Whilst (thankfully) personally never having been in a situation where an EpiPen was an essential
immediate course of action, any fan of sustained periods in the outdoors or abroad will insist that
such items are indispensable. The EpiPen is the ultimate example of ‘I’d rather have it and not need
it, than need it and not have it’.
Indeed, I have no regrets in admitting that it was with this rationale in mind that I, as Expedition
Medical Officer, went about the task of assembling a comprehensive (yet somewhat financially
viable) medical kit for our expedition to Arctic Norway. The final collection of dressings, painkillers,
ointments and dressings ensured that we as a team were comprehensively prepared for the trials
the Arctic might have imposed upon us.
My primary inspiration and direction came from a comprehensive Royal Geographical Society
wilderness medicine training course I attended between the 15 th and 16 th of May, 2018. Myself and
fellow team member Olly Rice left Oxford for a warm break in central London, where we were given
a crash course in everything from altitude sickness to snakebites. The course even provided us with
party bags; all attendants were given a USB stick containing useful PDFs with further information and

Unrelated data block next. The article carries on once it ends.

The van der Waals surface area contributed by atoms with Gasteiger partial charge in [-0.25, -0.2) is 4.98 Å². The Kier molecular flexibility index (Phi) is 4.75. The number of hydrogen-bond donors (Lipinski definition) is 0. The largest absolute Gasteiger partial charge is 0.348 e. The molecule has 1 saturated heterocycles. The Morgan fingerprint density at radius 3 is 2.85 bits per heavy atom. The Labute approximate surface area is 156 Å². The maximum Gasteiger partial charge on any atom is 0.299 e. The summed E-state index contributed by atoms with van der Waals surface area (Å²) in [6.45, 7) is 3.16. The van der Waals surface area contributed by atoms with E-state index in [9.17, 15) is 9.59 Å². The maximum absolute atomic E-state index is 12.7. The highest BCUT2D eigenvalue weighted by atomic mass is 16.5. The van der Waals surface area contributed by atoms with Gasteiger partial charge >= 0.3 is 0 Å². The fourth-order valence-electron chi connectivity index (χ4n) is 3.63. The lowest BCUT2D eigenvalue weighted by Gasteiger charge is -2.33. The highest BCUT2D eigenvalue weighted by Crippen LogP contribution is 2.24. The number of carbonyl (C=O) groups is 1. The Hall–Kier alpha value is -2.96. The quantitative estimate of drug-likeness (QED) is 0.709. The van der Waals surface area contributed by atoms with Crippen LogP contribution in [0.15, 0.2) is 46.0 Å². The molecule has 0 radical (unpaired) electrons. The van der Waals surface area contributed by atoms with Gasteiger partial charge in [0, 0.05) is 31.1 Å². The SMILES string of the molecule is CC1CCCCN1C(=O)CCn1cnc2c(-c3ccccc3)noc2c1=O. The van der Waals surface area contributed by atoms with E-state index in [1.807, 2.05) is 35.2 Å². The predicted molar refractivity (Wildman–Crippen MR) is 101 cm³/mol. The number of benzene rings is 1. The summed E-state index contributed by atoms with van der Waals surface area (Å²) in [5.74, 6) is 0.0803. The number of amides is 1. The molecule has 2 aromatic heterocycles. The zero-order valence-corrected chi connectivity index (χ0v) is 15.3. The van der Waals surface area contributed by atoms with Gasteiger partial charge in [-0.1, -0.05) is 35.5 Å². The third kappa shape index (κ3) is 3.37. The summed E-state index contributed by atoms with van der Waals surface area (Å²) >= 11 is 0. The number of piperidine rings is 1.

basic kit plans. I also made the decision to arm myself with the reassuringly thick book: The Oxford
Handbook of Expedition and Wilderness Medicine, which adds even more information to the mix,
even containing a reassuring section on basic dentistry!
The RGS Course and the Expedition Handbook pushed the same key themes. Firstly, prevention is
better than cure. Dehydration and blistered feet (at risk of infection) can be avoided through regular
water breaks, good boots and an ample supply of blister plasters for example. Secondly, it quickly
became apparent that wilderness medicine is less about helping people to get better; rather, it is
primarily concerned with stopping people from getting worse. Looking at my frightening selection of
bandages, slings and limb splints prior to departure reiterated that the purpose of this kit was to
prevent the transition from bad to worse. At the stage when a limb splint becomes vital, so does
prompt evacuation from the field. As a result, medical planning hammered home to me the
importance of sound planning and a reliable escape plan. Medicine, safety, and organisation, it
seems, are all synonymous.